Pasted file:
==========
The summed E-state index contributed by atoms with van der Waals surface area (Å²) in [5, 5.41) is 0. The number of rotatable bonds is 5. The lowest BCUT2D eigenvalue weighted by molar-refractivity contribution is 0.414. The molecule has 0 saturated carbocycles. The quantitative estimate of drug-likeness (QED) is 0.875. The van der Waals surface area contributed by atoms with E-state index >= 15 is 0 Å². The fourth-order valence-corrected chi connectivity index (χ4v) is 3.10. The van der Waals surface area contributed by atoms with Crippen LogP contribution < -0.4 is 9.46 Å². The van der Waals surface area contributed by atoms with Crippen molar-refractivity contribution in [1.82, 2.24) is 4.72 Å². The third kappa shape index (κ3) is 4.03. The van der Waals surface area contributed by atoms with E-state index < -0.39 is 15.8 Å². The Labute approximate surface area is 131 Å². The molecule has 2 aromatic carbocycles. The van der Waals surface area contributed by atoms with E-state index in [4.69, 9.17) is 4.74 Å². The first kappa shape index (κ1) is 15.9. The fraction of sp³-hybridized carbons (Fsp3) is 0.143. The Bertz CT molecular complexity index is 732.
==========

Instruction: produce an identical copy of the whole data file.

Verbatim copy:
The summed E-state index contributed by atoms with van der Waals surface area (Å²) in [5, 5.41) is 0. The number of rotatable bonds is 5. The lowest BCUT2D eigenvalue weighted by molar-refractivity contribution is 0.414. The molecule has 0 saturated carbocycles. The quantitative estimate of drug-likeness (QED) is 0.875. The van der Waals surface area contributed by atoms with E-state index >= 15 is 0 Å². The fourth-order valence-corrected chi connectivity index (χ4v) is 3.10. The van der Waals surface area contributed by atoms with Crippen LogP contribution < -0.4 is 9.46 Å². The van der Waals surface area contributed by atoms with Crippen molar-refractivity contribution in [1.82, 2.24) is 4.72 Å². The third kappa shape index (κ3) is 4.03. The van der Waals surface area contributed by atoms with E-state index < -0.39 is 15.8 Å². The Labute approximate surface area is 131 Å². The molecule has 2 aromatic carbocycles. The van der Waals surface area contributed by atoms with E-state index in [4.69, 9.17) is 4.74 Å². The first kappa shape index (κ1) is 15.9. The fraction of sp³-hybridized carbons (Fsp3) is 0.143. The Bertz CT molecular complexity index is 732.